There has always been a need for data protection and security in business. Issues around the protection, management and security of data have always been critically important but have not always been prioritised as such. Previously, decision-makers have focused their time and resources on the core business targets to grow their business, leaving security as an afterthought and for the IT department to handle.

Failing to address security threats has never been a viable option for any business and given the current environment where the importance has been emphasised by the arrival of the GDPR and the mounting cybersecurity threats, finally, organisations are looking at security seriously and taking necessary actions to position themselves appropriately to better manage and protect the data that they hold.

The GDPR has placed direct emphasis on the protection of personal data and people’s privacy and the resultant push is a security focus at all levels. Data security and management has gained a pronounced degree of urgency.

Now, everyone is motivated and thinking very seriously about all things security (prevention, protection, defence and remediation)- at all business levels! For once, the business seems to be working as a unit, security is no longer an IT problem, instead, it has elevated to a board level and is getting the attention that it deserves.

Heightened cybersecurity threats of great sophistication

Businesses are experiencing heightened cybersecurity threats of great sophistication that is showing no sign of easing. Extremely damaging and lasting repercussions spanning financial, compliance and legal implications, as well as lasting impacts on business reputation, are all likely.

Environments are more data-driven than ever before, with organisations processing large volumes of data which holds significant value. This data is highly sought-after as we are reminded, frequently, with each occurring malicious breach. Businesses are realising that data has value and the GDPR is pushing them to protect it.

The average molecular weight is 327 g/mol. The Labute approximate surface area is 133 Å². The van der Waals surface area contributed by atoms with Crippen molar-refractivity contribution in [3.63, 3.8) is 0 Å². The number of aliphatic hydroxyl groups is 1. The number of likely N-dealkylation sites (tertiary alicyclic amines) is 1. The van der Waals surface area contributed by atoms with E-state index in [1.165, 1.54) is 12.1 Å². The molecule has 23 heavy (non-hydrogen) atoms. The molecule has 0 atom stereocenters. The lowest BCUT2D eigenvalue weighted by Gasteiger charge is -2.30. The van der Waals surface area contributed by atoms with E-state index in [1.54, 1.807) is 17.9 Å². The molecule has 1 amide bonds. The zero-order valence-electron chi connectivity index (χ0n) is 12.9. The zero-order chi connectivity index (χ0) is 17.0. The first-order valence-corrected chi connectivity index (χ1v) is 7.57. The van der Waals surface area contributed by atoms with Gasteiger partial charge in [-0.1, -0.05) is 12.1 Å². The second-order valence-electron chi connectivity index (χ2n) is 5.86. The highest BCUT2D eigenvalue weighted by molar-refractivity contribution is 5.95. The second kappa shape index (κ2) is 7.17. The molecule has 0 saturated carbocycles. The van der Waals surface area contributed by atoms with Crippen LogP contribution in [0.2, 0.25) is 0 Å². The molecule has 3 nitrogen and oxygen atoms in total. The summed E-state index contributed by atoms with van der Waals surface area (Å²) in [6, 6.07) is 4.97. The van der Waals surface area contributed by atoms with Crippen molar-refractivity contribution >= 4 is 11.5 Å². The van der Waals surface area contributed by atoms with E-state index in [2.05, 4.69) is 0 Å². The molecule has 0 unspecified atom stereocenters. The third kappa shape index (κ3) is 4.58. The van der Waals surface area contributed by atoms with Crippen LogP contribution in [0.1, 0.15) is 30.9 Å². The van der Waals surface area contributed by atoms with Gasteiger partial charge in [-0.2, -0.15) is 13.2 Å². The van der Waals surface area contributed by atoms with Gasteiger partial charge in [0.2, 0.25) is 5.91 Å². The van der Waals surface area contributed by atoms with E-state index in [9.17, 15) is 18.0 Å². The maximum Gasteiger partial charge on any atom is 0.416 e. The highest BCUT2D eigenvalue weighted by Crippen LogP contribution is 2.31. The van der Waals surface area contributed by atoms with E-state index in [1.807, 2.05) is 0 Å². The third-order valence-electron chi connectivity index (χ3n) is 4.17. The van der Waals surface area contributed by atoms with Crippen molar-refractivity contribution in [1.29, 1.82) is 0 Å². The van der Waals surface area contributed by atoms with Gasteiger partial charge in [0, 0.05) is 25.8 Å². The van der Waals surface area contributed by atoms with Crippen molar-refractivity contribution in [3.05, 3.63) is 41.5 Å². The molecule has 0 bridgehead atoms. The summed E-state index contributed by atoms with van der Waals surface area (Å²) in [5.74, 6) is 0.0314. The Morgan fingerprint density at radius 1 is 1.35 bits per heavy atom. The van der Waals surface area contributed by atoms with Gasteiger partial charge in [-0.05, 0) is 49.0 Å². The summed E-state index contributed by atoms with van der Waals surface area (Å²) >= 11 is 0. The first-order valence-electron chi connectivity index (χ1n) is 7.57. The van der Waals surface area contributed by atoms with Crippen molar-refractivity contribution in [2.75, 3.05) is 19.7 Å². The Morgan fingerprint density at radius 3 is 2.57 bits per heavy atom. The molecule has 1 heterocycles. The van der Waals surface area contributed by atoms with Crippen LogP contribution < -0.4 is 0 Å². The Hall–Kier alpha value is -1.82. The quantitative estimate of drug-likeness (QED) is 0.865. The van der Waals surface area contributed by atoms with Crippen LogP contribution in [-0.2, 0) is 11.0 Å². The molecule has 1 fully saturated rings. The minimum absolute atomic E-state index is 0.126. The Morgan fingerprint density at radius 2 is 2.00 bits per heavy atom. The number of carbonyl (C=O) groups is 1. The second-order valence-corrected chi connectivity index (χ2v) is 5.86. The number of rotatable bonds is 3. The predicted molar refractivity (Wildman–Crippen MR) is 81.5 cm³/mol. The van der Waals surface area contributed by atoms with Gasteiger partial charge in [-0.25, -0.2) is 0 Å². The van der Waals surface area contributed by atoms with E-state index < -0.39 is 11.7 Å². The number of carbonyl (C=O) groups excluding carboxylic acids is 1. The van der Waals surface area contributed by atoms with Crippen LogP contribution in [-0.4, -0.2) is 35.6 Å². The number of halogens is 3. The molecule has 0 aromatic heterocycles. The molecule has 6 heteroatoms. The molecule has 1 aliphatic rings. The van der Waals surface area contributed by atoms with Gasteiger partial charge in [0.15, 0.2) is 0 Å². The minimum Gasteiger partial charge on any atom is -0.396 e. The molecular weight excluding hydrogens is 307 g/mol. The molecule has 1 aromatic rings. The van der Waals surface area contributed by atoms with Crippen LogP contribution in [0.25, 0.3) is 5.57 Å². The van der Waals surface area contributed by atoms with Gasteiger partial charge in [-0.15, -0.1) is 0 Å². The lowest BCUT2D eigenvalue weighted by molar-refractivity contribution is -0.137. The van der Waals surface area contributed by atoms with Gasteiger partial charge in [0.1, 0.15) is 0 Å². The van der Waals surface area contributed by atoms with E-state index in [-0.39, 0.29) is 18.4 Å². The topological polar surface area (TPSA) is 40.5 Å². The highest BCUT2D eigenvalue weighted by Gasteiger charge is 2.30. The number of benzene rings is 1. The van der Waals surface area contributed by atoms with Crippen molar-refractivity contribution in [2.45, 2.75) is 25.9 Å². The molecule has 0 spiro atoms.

This heightened focus on data protection and the prevailing data threats means businesses are beginning to prioritise the security of their data above all else.

Major security threats still impacting data security

Predominant threats including crimeware, point-of-sale intrusions, cyber espionage, insider threats, application vulnerabilities, accidental errors, physical theft and loss of hardware/devices as well as denial of service attacks continue to impact businesses as before.

Businesses are seeing these attacks differently (as a result of the GDPR), realising that no matter the type of threat incident, all can potentially culminate in a breach of data and if that data is personal and sensitive, and is not protected, it will result in a breach of the GDPR and impact the data subject significantly.

Consider these threats…

1. Cyber espionage

Organisations processing or holding highly sensitive and valuable data are mostly targeted and a loss or compromise of this data for those organisations is very damaging.  With this type of attack, the target is usually focused and specific, rather than randomly chosen. The data that the organisation holds is the data that the attacker wants! It is Usually an endeavour to capture intellectual property or highly confidential information. Attackers have the resources and means to fulfil these attacks and persevere until they get what they want.

2. Crimeware

This involves the use of malware to compromise systems. A commonplace example and frequently used is phishing attacks and all the derivatives thereof (whaling and spear phishing). Once the attacker has control of the system they are able to go about capturing information (throughout all networked devices) and undertaking other criminal activities for their benefit.

3. Point-of-sale intrusions

A specific attack to capture payment information. If an organisation is one that works with such personal information, this highly sensitive form of data is at risk.

4. Misuse of privileges

Most of the time those employees or identities with most privileged access rights bring the highest risk. This risk is an insider risk.

The changing ways in which businesses function is making it more challenging to pick up on behavioural inconsistencies as employees are increasingly working more mobile and remotely, outside of the business constraints and outside of business operating hours.  Thus, location and time are not always a guaranteed cause for concern anymore.  Additionally, access to multiple documents, sources of content and accounts are also becoming the norm for employees to undertake their duties.